11 relentless months. It feels like several years all wrapped up into one (or almost one!). In that time, wellbeing has become more prominent for staff and residents in the community. A third national lockdown has started to affect the resilience of many, and the well-worn mantra of ‘This is what a crisis feels like’ springs to mind.

There is also a danger that we forget the strain that staff are under, continuing to provide services to residents, delivering their duties on top of the response to the pandemic and in many cases, with home schooling or caring responsibilities. So, when asked recently ‘what keeps you awake at night’ the response is ‘the resilience of staff and the community’. Everyone will continue to tough it out (what choice do they have?), but there is a long-term angle to this that is yet to fully emerge, and one which we will need to start talking about.

Parts 1 and 2 of this series talked about our transition to being an online business and successfully delivering the full range of services to residents throughout the pandemic, and this has continued and developed. However, almost a year down the line now, how much has changed, and where is it all leading? Red Kite, along with many other service-driven businesses has learnt an awful lot about delivering services remotely, flexibly and at a distance from our community. But have we as a sector learnt to manage our relationships with our residents remotely?

Remote working to this point has been about trying to replicate what you would normally do in a main office and do it from lots of smaller offices in different locations, for the most part in partial isolation. During the pandemic, the level of digital engagement has increased dramatically, and this is perhaps a reflection on where the community is generally on digital transformation. The housing sector has welcomed this channel shift, and it has helped Red Kite cope with the transition to an online service provider. The sting in the tail is seeing the rapport we have built with the community over several years feel slightly different, perhaps a difference to the personal nature of being a local housing provider based in the community we serve.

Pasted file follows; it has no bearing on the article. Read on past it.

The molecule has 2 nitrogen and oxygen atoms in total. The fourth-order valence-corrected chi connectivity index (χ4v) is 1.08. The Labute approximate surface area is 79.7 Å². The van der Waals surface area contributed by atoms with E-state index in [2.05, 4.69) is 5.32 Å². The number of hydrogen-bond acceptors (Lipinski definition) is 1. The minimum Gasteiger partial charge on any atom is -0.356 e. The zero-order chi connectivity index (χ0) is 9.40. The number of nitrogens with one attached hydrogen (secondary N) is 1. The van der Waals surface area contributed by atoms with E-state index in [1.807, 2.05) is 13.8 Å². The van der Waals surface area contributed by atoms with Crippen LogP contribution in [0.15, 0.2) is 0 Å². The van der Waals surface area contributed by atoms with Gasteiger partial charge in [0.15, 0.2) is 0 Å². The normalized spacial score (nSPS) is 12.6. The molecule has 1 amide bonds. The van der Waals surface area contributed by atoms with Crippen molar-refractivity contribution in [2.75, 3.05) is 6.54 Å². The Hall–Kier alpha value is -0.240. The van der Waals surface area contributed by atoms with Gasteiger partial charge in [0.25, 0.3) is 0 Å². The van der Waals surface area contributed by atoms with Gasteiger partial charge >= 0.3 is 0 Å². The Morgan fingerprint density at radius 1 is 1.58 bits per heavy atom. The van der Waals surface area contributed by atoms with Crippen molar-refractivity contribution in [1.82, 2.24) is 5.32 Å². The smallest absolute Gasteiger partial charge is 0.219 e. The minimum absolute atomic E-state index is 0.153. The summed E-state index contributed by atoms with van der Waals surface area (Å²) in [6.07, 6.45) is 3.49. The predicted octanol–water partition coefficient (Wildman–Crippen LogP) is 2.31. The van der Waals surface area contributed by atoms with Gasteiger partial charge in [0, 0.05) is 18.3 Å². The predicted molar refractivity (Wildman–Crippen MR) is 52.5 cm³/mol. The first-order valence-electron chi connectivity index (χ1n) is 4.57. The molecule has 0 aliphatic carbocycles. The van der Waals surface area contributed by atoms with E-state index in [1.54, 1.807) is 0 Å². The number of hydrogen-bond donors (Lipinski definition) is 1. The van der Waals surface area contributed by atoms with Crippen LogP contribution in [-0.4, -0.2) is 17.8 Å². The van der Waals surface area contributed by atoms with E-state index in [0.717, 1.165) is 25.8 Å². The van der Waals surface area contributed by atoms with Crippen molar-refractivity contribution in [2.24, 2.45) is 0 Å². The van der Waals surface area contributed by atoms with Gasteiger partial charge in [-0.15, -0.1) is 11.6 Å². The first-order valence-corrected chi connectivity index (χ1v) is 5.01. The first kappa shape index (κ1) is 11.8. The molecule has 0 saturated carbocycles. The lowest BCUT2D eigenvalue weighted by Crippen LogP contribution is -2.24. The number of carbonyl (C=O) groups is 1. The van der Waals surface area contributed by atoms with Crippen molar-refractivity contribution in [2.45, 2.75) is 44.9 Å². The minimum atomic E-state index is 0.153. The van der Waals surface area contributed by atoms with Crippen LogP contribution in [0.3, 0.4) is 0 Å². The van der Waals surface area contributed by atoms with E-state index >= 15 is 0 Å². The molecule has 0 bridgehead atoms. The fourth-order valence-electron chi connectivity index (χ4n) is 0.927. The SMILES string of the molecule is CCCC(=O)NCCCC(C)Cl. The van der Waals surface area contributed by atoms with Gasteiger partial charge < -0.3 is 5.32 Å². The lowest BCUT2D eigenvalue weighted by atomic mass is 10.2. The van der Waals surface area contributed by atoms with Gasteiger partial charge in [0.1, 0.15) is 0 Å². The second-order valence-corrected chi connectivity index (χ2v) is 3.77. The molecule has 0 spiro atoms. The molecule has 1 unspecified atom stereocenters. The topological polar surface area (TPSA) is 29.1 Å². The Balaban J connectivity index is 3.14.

This will be one of our prime considerations as we emerge on the other side of this crisis. On a staffing level, we have developed a great virtual business culture around keeping in touch with colleagues, using touch points, team meetings and get togethers. The flipside of this though is the question, has this led to a better work/life balance? There are several studies being undertaken that seem to indicate that remote workers are pushing productivity boundaries working from home, with consequential impacts on a fair work/life balance. This is why we are not rushing to declare remote working as the only game in town. We haven’t yet solved the human relationships angle, either when working with residents, or working with colleagues, when it is not face to face. We still have a lot to learn.

Moving to being an online business has involved a combination of efforts, focusing on a number of fronts. Whilst it would have been easier to focus purely on core service delivery and communications with residents, and withdrawing from other non-essential business activities, for us this was never going to be an option. To do this would have risked allowing events to control the way that the organisation will emerge at the end of the crisis, rather than adapting, improving and strengthening the business and coming out the other end better than we went into it. The duration of the pandemic meant this was the right option for Red Kite.